Today’s Video of the Day from the Queensland University of Technology (QUT) describes a new method for estimating the number of surviving koalas in areas affected by the 2019-2020 Australian bushfires.
Led by Professor Grant Hamilton, the QUT scientists have developed an AI algorithm that uses the number of koalas automatically detected in infrared drone images of bushland.
Study lead author Evangeline Corcoran said that finding wildlife in a complex environment could be very challenging.
“We never have perfect knowledge, so we never know exactly how many koalas were there when we do a count,” said Corcoran.
“No matter how accurate the drone cameras, a koala could be hiding behind a branch when the drone flies over the area or perhaps one koala is counted twice in an aerial survey”.
“That’s why we generally have a margin of error. We use different terminology, but for example in general terms our current count might have an error margin of plus or minus ten percent. That means we’re confident that the true number of koalas is somewhere within the margin of error.”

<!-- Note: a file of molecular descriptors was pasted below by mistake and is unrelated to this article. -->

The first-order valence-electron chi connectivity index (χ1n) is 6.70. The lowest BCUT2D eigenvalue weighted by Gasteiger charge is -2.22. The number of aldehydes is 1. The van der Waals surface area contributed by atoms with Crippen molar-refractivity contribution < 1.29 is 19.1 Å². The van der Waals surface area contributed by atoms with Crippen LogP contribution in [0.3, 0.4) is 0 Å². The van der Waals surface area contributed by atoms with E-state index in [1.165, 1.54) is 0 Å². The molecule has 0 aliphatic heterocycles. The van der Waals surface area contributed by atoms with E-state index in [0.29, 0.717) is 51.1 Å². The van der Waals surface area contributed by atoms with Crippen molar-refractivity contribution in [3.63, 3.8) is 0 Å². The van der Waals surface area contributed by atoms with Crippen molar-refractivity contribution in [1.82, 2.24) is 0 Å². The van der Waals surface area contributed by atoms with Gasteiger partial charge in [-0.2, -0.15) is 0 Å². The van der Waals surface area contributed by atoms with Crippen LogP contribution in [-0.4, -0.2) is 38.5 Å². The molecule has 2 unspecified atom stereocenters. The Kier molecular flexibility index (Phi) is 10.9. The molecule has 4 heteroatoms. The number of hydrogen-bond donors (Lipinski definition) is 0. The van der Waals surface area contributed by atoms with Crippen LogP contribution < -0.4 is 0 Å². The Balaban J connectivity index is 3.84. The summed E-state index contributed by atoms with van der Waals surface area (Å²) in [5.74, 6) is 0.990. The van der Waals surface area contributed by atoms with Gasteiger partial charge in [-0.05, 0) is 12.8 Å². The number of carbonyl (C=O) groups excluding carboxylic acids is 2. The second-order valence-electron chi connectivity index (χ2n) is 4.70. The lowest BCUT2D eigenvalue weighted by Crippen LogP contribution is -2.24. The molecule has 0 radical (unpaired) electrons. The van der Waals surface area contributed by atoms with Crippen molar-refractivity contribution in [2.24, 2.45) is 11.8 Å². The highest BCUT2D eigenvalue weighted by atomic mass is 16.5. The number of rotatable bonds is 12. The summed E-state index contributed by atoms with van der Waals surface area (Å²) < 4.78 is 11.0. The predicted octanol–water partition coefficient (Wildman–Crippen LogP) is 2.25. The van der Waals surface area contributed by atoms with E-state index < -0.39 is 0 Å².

“By accounting for different factors about the site that can impact on how many koalas we detect, we’re making the margin of error smaller and so making our estimates more accurate.”
“In this way, we are deriving a count figure that accounts for more factors such as temperature, which is an important consideration because our thermal cameras give a more accurate estimate when its colder, and the density of the forest canopy.”
Professor Hamilton is currently involved in a project in which he is using his artificial intelligence (AI) system to search for the surviving koala population on Kangaroo Island.
By Chrissy Sexton, Earth.com Staff Writer
Video Credit: QUT